Q: How do I deal with people who try to dissuade me from following my heart? Every time I tell my (boss, mother, partner) about something I feel excited about, they shoot me down.

AC: The only person who has the power to shoot you down is yourself. No one outside you can take away your good. No one else can create your experience, and you cannot create the experience of another. Any antagonist reflects the part of you that antagonizes yourself. It is said that "you cannot defeat an enemy who has an outpost in your head."

Don’t blame such a person; thank him or her. Bless and appreciate those who challenge you, as reflections of the parts of your mind and heart calling to be healed. If someone’s criticism disturbs you, you already agree with them. If you didn’t, their criticism would not even show up in your experience, or if it did, you wouldn’t even hear it or give it a second thought. That fact that they disturbed to you, means that you have already disturbed yourself on that issue; they are pointing to your next step of self-love, acceptance, and healing.

You can look upon someone who annoys you as your best friend, for they help you to grow. There is a story about a man in ancient Greece who paid someone fifty dollars a day to walk around and insult him, so he would become strong in the face of criticism. And you may remember Kato, the Chinese houseboy of the Pink Panther. Kato would jump out of the closet at random moments and assault the Pink Panther with expert karate moves. The Pink Panther hired Kato to keep him on his toes.

Q: What about "no pain, no gain"? I don’t want to just gloss over pain and live in denial.

AC: "No pain, no gain" is a half-truth. While we learn from pain, we also learn from joy. When you are learning to ride a bicycle, you find that when you lean too far to the side, you lose your balance, you fall down, and it hurts. The next time you are less likely to lean so far to the side. But when you balance well and you stay upright and you feel exhilarated as you sail along with a newfound sense of freedom, you learn from that, too—just as more powerfully, if not more so.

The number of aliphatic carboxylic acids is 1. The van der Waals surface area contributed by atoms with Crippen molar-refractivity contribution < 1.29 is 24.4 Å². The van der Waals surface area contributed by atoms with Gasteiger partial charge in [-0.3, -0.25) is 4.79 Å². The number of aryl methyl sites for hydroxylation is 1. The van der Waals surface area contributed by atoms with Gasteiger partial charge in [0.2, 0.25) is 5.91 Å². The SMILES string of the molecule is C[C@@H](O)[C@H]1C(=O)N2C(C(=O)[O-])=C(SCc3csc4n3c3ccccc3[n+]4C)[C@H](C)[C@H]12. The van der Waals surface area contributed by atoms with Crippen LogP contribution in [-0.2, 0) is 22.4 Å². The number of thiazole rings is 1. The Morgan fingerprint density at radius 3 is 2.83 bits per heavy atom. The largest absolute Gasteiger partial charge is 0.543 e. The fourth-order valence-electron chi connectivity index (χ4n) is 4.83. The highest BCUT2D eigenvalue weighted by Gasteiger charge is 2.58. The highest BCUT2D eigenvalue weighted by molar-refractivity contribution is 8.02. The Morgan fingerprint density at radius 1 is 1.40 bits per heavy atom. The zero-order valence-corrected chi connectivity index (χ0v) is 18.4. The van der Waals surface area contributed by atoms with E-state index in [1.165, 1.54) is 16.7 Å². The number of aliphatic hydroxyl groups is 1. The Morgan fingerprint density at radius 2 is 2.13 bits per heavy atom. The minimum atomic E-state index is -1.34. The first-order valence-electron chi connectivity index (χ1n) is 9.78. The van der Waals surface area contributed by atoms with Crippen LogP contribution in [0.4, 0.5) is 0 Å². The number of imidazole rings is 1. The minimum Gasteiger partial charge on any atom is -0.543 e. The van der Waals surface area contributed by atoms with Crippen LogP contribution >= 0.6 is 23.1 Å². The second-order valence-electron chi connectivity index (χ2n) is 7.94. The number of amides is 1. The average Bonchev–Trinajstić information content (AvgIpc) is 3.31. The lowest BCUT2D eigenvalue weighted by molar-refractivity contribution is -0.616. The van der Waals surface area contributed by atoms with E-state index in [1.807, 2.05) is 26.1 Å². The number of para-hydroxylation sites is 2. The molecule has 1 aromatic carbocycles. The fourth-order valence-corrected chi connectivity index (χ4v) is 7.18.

What kind of God would create a universe in which His/Her children could learn and grow only through pain? God is not a sadist; God is a loving parent who delights in our happiness and well being.

Q: What if I follow what I believe is my guidance or joy or intuition, and discover I have made a mistake?

AC: Welcome to life on the planet! We learn by doing, risking, stretching, and trying things out. Observe little children learning to walk; not one of them gets up the first time and keeps walking. They fall down plenty, but eventually they learn. And they have fun in the process. Children do not say, "I fell down six times in a row, now I give up." Children remind us that the adventure of learning and the thrill of ultimately succeeding are far greater than momentary setbacks. Obstacles are what you see when you take your eye off the goal.

Everything serves. Sometimes the information we gain by making what we judge to be a mistake is so important that we find ourselves in a much better place than we would have been if we had not taken that course— so it is not a mistake at all. A Gallup poll asked people what was the worst thing that ever happened to them. Then they asked the same people what was the best thing that ever happened to them. You can guess the results: the pollsters found that 84% of the people said that the worst thing that ever happened to them turned out to be the best thing!

As you practice following your bliss, you will discover a particular quality or vibration associated with the inner voice which gets the best results. The more familiar you become with that voice, the easier you will be able to tap into it quickly, with minimal effort. You are learning the language of the spirit.